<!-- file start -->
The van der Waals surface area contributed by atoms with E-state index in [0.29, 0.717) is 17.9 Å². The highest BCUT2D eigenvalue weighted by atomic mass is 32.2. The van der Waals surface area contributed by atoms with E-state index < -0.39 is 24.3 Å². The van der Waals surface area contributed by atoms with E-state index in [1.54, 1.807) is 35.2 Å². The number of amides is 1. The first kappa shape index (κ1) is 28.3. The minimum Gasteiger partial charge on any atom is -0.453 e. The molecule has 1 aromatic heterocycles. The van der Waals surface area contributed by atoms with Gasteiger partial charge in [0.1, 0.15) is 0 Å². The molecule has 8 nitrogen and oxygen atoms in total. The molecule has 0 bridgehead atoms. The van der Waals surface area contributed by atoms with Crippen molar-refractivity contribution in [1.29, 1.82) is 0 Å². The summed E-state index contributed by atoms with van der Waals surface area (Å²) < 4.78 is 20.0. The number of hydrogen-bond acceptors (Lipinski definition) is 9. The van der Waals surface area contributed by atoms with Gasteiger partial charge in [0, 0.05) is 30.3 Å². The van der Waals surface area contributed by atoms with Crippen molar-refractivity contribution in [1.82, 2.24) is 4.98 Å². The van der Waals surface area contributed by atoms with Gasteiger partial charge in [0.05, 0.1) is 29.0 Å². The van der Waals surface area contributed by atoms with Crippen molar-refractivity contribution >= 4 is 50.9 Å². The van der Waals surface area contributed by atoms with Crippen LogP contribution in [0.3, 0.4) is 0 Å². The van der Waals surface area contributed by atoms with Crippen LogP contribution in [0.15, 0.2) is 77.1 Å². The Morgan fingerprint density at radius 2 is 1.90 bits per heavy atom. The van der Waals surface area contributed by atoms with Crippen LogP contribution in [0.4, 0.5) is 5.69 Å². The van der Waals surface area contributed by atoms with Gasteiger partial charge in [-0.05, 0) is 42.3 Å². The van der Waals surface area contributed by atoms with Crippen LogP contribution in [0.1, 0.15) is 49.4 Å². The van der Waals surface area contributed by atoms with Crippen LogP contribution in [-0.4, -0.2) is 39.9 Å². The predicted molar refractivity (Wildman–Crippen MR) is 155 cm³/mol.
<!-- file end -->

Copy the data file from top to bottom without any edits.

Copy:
The van der Waals surface area contributed by atoms with E-state index in [0.29, 0.717) is 17.9 Å². The highest BCUT2D eigenvalue weighted by atomic mass is 32.2. The van der Waals surface area contributed by atoms with E-state index < -0.39 is 24.3 Å². The van der Waals surface area contributed by atoms with E-state index in [1.54, 1.807) is 35.2 Å². The number of amides is 1. The first kappa shape index (κ1) is 28.3. The minimum Gasteiger partial charge on any atom is -0.453 e. The molecule has 1 aromatic heterocycles. The van der Waals surface area contributed by atoms with Gasteiger partial charge in [0.1, 0.15) is 0 Å². The molecule has 8 nitrogen and oxygen atoms in total. The molecule has 0 bridgehead atoms. The van der Waals surface area contributed by atoms with Crippen molar-refractivity contribution in [1.29, 1.82) is 0 Å². The summed E-state index contributed by atoms with van der Waals surface area (Å²) < 4.78 is 20.0. The number of hydrogen-bond acceptors (Lipinski definition) is 9. The van der Waals surface area contributed by atoms with Gasteiger partial charge in [0, 0.05) is 30.3 Å². The van der Waals surface area contributed by atoms with Crippen molar-refractivity contribution in [1.82, 2.24) is 4.98 Å². The van der Waals surface area contributed by atoms with Gasteiger partial charge in [0.05, 0.1) is 29.0 Å². The van der Waals surface area contributed by atoms with Crippen molar-refractivity contribution >= 4 is 50.9 Å². The van der Waals surface area contributed by atoms with Crippen LogP contribution in [0.3, 0.4) is 0 Å². The van der Waals surface area contributed by atoms with Crippen LogP contribution in [0.15, 0.2) is 77.1 Å². The Morgan fingerprint density at radius 2 is 1.90 bits per heavy atom. The van der Waals surface area contributed by atoms with Crippen LogP contribution in [0.4, 0.5) is 5.69 Å². The van der Waals surface area contributed by atoms with Gasteiger partial charge in [-0.05, 0) is 42.3 Å². The van der Waals surface area contributed by atoms with Crippen LogP contribution in [0.1, 0.15) is 49.4 Å². The van der Waals surface area contributed by atoms with Crippen LogP contribution in [-0.4, -0.2) is 39.9 Å². The predicted molar refractivity (Wildman–Crippen MR) is 155 cm³/mol.